The original apse was smooth and flat, coming down straight to form a throne chair with side benches. These details are still evident on the front of the recut alter. The original alter, as in most Byzantine churches, was a freestanding wooden structure located over the reliquary (pit in the floor for sacred relics). But apparently, this wooden alter was insufficient, so the apse was recut to make a stone altar.
The entrance area of the church is severely damaged. The new courtyard area hides the original landscape. Three graves remain in front of the church, one on the left inside a niche (acrosolium) and two other graves located on the right in an arched room. The wall has a Maltese Cross inside an etched roundel and a funerary inscription that reads:
The death of monk John. I ask therefore, O beloved brothers, that you, on account of the Lord and the Archangels, not open my resting place until the coming of our Lord and Savior. For he comes with myriads of archangels and angels, with Michael and Gabriel trumpeting the resurrection of the those who have fallen asleep.
This inscription indicates the church was built in the 500’s (based on the language and carving) to serve a monastic community. The motif in this short inscription—Jesus’ return with angels and the final resurrection—echoes imagery in the apse program, thus providing a window into the functional theology of the community.
A grouping of rooms stands above the main church. They are inaccessible and may have been a hermitage—a private cell for a recluse monk (hermit).
An Apse for Worship
The image of Christ in Glory (Latin: Majestas Domini) appears on the conch (top round part of the apse). Jesus rests his feet upon an elevated stool and sits on a bejeweled throne. He is enthroned in heaven, reigning with glory and power. Jesus’ torso has largely flaked away, because the plaster over the original cross-roundel crumbled with time.
Four animals are around Jesus: a man, lion, eagle, and ox. These animals appear in scenes of worship throughout the ancient Near East and Greco-Roman world. They represent the most-powerful domestic animal (ox), most-powerful wild animal (lion), most-powerful flying animal (eagle), and the most-intelligent animal (man). Together, they portray how all creation worships Jesus. These are the “four living creatures” in the heavenly visions of Isaiah 6, Ezekiel 1, and Revelation 4. The words next to each creature—“saying,” “shouting,” “singing,” and “crying out”—explain what the four creatures do. These verbs also describe what Christians are doing during the liturgy, thus connecting the worshippers with the scene of heavenly worship. Early in church history, Christian theologians equated the four creatures with the four evangelists. Through the gospels they wrote, they bore witness to the glory of God incarnate, pictured in the declaration of the animals.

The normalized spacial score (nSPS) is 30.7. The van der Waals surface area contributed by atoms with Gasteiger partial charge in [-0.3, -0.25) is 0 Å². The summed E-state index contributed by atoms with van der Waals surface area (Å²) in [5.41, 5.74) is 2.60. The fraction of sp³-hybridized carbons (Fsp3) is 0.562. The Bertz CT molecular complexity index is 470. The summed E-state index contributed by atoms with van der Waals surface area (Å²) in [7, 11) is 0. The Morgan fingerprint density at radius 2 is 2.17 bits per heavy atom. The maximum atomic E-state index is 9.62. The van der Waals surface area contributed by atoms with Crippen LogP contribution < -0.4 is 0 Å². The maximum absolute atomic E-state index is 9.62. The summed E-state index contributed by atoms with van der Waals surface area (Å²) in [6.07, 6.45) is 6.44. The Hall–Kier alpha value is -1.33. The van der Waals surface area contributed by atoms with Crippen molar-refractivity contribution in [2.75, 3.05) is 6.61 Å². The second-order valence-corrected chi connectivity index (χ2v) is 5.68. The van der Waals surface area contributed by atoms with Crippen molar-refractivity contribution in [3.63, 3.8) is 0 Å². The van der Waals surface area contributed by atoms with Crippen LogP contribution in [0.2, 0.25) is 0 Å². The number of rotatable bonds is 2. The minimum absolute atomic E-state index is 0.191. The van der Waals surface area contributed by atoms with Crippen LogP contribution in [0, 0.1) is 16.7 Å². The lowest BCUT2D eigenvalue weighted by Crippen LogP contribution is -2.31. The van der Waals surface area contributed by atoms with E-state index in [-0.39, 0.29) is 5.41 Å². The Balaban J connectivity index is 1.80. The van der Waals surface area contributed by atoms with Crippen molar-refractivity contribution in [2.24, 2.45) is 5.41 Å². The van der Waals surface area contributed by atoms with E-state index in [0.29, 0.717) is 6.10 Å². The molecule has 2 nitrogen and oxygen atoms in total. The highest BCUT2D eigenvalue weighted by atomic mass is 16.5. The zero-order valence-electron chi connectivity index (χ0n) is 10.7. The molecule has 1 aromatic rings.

All the figures are inside a large circle (mandorla), a symbol of holiness and distinction. The zigzag lines forming the mandorla represent God’s sanctifying light.
Below the enthroned Jesus, a host of heavenly creatures, angels, and prophets worship before him. These figures have theological significance in both biblical and Byzantine history, alluding to layers of symbolic meaning. The figures also evoke a sense of reverence, awe, and contrition in the viewer. All of creation joins in worship before the throne of Jesus, thus inviting the viewer into the worship.